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So you’ve started exercising, drinking your water and eating baby carrots dipped in hummus as a snack — and here you are, still not losing weight. What gives? You’re probably doing it wrong.  For instance, a recommended serving of hummus is just 2 tablespoons (70 calories), roughly 50x less than you eat at snack time. And that’s just for starters.

We consulted FirstHeath dietician Michelle Cole to get her take on the most common foods we’re overeating, and her answers were just a little depressing. Buckle up, buttercup:

Avocado. While avocado toast is likely not the source of millennial financial woes, it may be the culprit behind those few extra pounds you can’t seem to shed. Sure, avocados are full of nutrients, but they’re also high in fat and calories. A 1/4 cup of guacamole has the same amount of fat as a 6” Subway sub; the recommended serving is just 1/5 of an avocado. Yes, really.

Coconut & olive oil. Kudos for not saturating your vegetables in butter as you sauté away, but calories from the oils you use to cook in count towards the meal’s total, and coconut oil and olive oil are high in fat. Be sure to measure out the proper serving size instead of dumping it into the pan all willy nilly.

Peanuts and peanut butter. That bag of almonds stashed in your desk might lead to you eating double (or more) the amount of your recommended daily fat, just in one snack. One cup of nuts is 500 calories, and 45 grams of fat — aka, your entire day’s allowance.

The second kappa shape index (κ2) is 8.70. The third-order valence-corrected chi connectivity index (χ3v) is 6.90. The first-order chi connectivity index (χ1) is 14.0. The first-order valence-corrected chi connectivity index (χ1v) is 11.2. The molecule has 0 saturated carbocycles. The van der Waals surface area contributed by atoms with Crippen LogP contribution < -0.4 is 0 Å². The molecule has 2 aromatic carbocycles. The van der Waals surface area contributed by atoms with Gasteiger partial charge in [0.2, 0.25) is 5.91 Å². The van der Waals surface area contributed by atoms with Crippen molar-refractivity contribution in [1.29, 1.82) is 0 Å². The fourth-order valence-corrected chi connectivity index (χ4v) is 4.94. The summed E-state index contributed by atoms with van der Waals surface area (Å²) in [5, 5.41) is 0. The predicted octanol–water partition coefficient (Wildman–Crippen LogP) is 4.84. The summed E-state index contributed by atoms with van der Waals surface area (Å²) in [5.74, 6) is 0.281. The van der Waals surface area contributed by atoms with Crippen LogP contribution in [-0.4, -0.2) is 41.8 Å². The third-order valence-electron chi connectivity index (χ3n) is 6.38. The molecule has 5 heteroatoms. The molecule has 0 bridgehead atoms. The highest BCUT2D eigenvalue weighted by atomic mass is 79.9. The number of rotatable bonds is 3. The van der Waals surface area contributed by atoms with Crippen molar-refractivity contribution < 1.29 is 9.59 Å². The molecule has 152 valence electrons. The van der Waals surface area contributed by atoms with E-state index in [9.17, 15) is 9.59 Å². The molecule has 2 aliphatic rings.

Starchy vegetables. Most people will tell you you can eat as many as you want, but not all vegetables are created equal. Peas, dried beans and corn and corn products are all high in carbs (and therefore high in calories). Eat all the broccoli, kale, cauliflower, etc that you want, but when it comes to starchy vegetables, there’s a limit.

Juices. You grab a Naked Juice from the store thinking you’re making a healthy choice, but fail to notice the 56 grams or more of sugar. Even though fruit sugar is not the same as what you’ll find in a candy bar, too much can lead to weight gain. The same goes for the smoothies you make at home. Michelle’s advice is to use two vegetables for every fruit you put in your smoothie.

Proteins. Yes, you’re supposed to be eating chicken and salmon and beef, but too much of a good thing equals a little extra jiggle where you thought that six-pack would appear. The recommended amount of protein is .5-1 gram per pound of body weight.

Want to find out exactly how many grams of protein, carbs and fats you should be eating, and how to balance your meals to make your healthy lifestyle work? Check out the resources provided by FirstHealth.

If you have more unique nutritional needs, check out the Diabetes and Nutrition Education Center.

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